Patang, which means “kite” in Hindi, I believe, is possibly the most divisive film shown during Ebertfest this year. It’s an Indian film, made by a young Chicagoan named Prashant Bhargava, that has dazzling visuals but left many people (at least that I overheard) say “what was the point?”.
When Patang first started rolling the projection framing was totally wrong, like the picture had been zoomed. After about 5 minutes of movie, where the subtitles were cut off completely, Prashant came back on stage briefly, rapped for us (literally), then explained that the film was shot in a unique aspect ratio, 2:1, so he understood the issues. We then restarted the movie, to everyone’s delight.
Aside from the aspect ratio, Patang is visually stunning film. It is wildly colorful and is broken up by unique handheld sections which are from the point of view of one of the main characters. The plot itself is where other festival goers seemed to lose interest. A rich man and his daughter come back to their home town of Ahmedabad for the traditional kite festival where there are literally hundreds, if not thousands, of kites being flown. As the film unravels we learn more about the family and some of their struggles. There are several messages hidden in the film, but I do not wish to spoil it.
I can see why people would be quick to write Patang off, but that is not fair to the material. The story of family is strong here and there is a fresh new filmmaking voice in Prashant. It may not have a tightly focused narrative and it doesn’t wrap everything in a bow at the end, but that is life. We are viewing this family’s life for only a few days out of the year, we are not meant to know everything that has happened or will happen to them, it’s a snapshot in time.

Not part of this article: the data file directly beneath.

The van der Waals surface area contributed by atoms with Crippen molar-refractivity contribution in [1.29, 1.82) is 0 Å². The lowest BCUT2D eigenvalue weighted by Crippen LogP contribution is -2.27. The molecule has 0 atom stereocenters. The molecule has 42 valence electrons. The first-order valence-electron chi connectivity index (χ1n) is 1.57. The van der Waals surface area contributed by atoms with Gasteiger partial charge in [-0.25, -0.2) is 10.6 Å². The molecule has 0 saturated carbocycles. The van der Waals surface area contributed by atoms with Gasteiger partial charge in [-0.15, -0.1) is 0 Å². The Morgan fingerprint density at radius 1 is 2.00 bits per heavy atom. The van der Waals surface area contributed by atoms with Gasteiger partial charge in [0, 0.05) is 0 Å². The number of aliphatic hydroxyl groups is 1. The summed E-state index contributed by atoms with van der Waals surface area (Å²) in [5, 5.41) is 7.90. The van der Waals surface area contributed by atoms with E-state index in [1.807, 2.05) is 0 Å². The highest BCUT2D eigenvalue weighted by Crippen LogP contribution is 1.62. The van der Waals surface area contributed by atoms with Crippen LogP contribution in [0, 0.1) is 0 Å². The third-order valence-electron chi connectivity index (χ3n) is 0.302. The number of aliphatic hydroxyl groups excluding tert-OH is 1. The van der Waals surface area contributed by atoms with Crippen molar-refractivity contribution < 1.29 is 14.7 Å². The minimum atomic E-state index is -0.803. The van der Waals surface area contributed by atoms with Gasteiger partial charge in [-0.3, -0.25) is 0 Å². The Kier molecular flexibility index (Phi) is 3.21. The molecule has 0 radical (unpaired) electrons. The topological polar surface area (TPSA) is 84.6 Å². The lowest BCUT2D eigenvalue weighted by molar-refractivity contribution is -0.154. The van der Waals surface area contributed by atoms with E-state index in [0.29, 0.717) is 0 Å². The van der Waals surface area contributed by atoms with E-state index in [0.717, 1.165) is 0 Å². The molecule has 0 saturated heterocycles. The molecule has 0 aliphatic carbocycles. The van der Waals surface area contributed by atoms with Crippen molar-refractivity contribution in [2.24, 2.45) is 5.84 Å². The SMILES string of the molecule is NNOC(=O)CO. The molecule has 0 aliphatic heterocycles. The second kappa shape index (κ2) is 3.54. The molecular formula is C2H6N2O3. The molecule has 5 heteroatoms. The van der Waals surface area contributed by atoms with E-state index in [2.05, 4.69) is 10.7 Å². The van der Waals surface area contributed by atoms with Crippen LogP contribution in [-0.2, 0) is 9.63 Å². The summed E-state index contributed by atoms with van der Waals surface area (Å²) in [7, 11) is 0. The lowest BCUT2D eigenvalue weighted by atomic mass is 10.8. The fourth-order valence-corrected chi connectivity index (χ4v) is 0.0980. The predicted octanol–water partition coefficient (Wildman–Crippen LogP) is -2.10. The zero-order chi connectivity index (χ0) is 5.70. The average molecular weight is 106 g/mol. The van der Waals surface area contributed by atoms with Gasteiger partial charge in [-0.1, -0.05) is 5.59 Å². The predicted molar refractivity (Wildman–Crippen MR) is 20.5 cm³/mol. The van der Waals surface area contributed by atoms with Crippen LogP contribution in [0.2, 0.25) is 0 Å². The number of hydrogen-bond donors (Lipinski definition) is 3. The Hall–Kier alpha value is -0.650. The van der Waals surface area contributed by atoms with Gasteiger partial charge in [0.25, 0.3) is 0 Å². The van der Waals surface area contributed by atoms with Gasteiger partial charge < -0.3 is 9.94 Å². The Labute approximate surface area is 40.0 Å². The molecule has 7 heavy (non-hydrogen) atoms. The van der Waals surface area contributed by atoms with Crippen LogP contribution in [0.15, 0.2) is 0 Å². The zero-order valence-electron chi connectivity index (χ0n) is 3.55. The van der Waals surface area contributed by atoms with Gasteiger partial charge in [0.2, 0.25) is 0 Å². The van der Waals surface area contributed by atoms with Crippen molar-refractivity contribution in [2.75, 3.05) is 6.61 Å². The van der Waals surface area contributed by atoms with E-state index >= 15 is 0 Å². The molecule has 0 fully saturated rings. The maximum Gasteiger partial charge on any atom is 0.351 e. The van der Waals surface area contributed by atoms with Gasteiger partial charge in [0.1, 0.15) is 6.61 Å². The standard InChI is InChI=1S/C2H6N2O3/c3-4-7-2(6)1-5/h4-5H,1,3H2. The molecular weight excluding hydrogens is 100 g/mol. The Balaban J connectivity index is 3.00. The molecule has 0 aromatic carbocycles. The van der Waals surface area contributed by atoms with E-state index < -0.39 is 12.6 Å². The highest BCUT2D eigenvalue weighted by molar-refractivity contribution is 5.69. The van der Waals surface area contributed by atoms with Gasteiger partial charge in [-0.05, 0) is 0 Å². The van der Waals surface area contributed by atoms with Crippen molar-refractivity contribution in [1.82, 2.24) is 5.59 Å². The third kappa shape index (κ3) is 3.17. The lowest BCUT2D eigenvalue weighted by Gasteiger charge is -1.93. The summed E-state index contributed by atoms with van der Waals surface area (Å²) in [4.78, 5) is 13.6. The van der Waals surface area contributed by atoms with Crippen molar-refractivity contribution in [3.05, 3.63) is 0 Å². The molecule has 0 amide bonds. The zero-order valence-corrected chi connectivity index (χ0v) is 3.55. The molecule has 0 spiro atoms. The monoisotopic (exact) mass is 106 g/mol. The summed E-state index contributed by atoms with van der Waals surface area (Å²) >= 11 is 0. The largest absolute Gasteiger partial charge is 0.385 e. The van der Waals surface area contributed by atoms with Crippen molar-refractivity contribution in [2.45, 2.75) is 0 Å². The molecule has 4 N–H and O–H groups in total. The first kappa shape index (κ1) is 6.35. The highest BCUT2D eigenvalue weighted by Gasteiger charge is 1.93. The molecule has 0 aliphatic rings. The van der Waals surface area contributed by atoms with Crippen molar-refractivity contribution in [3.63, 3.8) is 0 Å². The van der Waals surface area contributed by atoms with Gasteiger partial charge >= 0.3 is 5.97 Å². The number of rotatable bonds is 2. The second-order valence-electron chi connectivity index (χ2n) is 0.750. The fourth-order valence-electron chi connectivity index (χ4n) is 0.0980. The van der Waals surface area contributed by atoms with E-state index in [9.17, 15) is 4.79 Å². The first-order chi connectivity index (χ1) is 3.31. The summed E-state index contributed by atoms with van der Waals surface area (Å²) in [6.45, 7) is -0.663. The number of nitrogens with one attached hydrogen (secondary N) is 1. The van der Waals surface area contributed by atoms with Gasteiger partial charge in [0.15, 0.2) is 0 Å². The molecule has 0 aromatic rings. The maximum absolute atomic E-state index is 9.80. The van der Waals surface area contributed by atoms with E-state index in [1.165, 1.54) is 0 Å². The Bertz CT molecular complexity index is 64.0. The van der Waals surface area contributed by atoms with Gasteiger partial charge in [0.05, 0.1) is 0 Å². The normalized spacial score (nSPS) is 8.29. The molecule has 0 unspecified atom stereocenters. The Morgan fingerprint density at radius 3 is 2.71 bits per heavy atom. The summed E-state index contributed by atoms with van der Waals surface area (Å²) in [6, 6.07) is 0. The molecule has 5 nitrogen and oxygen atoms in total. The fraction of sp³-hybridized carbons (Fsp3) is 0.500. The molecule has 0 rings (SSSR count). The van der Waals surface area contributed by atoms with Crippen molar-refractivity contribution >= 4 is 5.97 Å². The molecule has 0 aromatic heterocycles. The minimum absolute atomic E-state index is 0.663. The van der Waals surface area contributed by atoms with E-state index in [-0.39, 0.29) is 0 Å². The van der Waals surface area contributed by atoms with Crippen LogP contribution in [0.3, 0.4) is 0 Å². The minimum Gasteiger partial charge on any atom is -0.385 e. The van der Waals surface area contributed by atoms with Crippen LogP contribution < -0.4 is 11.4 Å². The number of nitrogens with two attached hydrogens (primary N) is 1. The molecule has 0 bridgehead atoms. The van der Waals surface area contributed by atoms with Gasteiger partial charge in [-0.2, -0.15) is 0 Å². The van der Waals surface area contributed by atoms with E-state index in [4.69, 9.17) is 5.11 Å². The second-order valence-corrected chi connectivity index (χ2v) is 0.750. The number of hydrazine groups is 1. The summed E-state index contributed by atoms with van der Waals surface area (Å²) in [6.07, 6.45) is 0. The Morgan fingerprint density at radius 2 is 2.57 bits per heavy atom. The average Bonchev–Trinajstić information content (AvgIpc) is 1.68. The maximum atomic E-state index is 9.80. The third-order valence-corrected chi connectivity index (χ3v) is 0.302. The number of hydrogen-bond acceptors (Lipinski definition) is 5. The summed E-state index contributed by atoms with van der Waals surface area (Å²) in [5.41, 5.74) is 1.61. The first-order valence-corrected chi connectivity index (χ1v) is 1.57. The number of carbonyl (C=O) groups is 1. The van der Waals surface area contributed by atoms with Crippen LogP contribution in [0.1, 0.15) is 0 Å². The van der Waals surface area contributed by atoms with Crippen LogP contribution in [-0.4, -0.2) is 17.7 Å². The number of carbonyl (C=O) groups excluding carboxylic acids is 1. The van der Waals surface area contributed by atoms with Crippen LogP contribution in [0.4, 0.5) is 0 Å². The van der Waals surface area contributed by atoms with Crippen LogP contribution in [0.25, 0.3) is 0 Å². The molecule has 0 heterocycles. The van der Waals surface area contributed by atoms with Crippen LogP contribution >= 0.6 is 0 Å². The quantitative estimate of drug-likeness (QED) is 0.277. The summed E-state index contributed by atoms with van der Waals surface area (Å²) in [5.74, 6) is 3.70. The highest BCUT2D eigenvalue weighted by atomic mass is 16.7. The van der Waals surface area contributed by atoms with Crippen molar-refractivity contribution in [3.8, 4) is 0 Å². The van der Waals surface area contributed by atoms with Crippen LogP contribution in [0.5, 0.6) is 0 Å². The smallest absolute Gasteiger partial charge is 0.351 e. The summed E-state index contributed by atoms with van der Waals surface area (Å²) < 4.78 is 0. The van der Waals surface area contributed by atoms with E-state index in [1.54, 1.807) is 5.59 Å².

The use of non-actors really helps sell Patang, too. The characters are all believable and while I’ve never traveled to India, I would be surprised to find a more realistic portrayal. If nothing else, Patang is a unique film and that is what small festivals like Ebertfest are for. Even those that left the theater nonplussed by it have seen a film that few others have seen, and very few will likely even get the chance to see.
Unfortunately, I did not stick around for the Q&A session, which apparently had a stage full of people. If you’re interested, it is available for streaming in the links below. Oh, and in case you’re wondering, the pronunciation is similar to puh-tah-ng.
I give it 4 out of 5.
Some interesting Ebertfest links: